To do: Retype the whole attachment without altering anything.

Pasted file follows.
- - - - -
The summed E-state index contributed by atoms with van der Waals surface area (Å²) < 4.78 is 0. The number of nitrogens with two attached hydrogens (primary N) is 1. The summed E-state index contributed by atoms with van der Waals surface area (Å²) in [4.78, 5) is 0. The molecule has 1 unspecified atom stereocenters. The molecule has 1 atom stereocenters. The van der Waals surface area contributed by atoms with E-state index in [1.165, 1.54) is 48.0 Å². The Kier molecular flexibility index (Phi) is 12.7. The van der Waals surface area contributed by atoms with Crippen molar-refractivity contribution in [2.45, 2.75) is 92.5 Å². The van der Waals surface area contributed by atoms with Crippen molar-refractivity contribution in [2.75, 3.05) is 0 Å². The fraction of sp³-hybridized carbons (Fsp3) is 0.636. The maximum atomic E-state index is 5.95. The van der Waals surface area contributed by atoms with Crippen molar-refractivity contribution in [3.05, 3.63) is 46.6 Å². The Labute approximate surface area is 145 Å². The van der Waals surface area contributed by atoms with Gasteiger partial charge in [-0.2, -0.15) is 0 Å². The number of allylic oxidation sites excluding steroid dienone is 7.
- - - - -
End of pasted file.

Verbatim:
The summed E-state index contributed by atoms with van der Waals surface area (Å²) < 4.78 is 0. The number of nitrogens with two attached hydrogens (primary N) is 1. The summed E-state index contributed by atoms with van der Waals surface area (Å²) in [4.78, 5) is 0. The molecule has 1 unspecified atom stereocenters. The molecule has 1 atom stereocenters. The van der Waals surface area contributed by atoms with E-state index in [1.165, 1.54) is 48.0 Å². The Kier molecular flexibility index (Phi) is 12.7. The van der Waals surface area contributed by atoms with Crippen molar-refractivity contribution in [2.45, 2.75) is 92.5 Å². The van der Waals surface area contributed by atoms with Crippen molar-refractivity contribution in [2.75, 3.05) is 0 Å². The fraction of sp³-hybridized carbons (Fsp3) is 0.636. The maximum atomic E-state index is 5.95. The van der Waals surface area contributed by atoms with Crippen molar-refractivity contribution in [3.05, 3.63) is 46.6 Å². The Labute approximate surface area is 145 Å². The van der Waals surface area contributed by atoms with Gasteiger partial charge in [-0.2, -0.15) is 0 Å². The number of allylic oxidation sites excluding steroid dienone is 7.